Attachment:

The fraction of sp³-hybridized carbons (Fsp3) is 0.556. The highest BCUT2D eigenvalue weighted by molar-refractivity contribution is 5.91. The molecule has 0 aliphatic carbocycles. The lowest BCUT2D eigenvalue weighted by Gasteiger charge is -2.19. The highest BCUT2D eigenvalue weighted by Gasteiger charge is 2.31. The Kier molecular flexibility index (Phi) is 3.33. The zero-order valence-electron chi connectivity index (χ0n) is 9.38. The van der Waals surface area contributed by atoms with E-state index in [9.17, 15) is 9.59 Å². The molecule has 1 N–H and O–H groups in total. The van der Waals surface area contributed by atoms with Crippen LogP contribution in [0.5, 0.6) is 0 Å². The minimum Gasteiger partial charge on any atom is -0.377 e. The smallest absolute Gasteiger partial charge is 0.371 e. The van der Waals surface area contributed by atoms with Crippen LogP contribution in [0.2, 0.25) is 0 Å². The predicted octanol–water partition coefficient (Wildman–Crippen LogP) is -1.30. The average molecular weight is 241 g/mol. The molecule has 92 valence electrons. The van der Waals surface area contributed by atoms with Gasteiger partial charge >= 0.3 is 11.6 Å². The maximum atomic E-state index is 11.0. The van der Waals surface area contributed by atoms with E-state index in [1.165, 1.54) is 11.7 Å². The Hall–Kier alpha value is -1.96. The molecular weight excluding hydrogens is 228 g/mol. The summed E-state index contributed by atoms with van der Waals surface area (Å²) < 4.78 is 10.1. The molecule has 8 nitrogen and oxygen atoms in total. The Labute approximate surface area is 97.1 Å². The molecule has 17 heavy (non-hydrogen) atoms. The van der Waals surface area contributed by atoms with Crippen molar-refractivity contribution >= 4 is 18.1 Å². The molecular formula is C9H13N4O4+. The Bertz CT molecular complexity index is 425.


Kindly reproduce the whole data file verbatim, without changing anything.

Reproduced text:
The fraction of sp³-hybridized carbons (Fsp3) is 0.556. The highest BCUT2D eigenvalue weighted by molar-refractivity contribution is 5.91. The molecule has 0 aliphatic carbocycles. The lowest BCUT2D eigenvalue weighted by Gasteiger charge is -2.19. The highest BCUT2D eigenvalue weighted by Gasteiger charge is 2.31. The Kier molecular flexibility index (Phi) is 3.33. The zero-order valence-electron chi connectivity index (χ0n) is 9.38. The van der Waals surface area contributed by atoms with E-state index in [9.17, 15) is 9.59 Å². The molecule has 1 N–H and O–H groups in total. The van der Waals surface area contributed by atoms with Crippen LogP contribution in [0.5, 0.6) is 0 Å². The minimum Gasteiger partial charge on any atom is -0.377 e. The smallest absolute Gasteiger partial charge is 0.371 e. The van der Waals surface area contributed by atoms with Crippen LogP contribution in [0.2, 0.25) is 0 Å². The predicted octanol–water partition coefficient (Wildman–Crippen LogP) is -1.30. The average molecular weight is 241 g/mol. The molecule has 92 valence electrons. The van der Waals surface area contributed by atoms with Gasteiger partial charge >= 0.3 is 11.6 Å². The maximum atomic E-state index is 11.0. The van der Waals surface area contributed by atoms with E-state index in [1.165, 1.54) is 11.7 Å². The Hall–Kier alpha value is -1.96. The molecular weight excluding hydrogens is 228 g/mol. The summed E-state index contributed by atoms with van der Waals surface area (Å²) < 4.78 is 10.1. The molecule has 8 nitrogen and oxygen atoms in total. The Labute approximate surface area is 97.1 Å². The molecule has 17 heavy (non-hydrogen) atoms. The van der Waals surface area contributed by atoms with Crippen molar-refractivity contribution >= 4 is 18.1 Å². The molecular formula is C9H13N4O4+. The Bertz CT molecular complexity index is 425.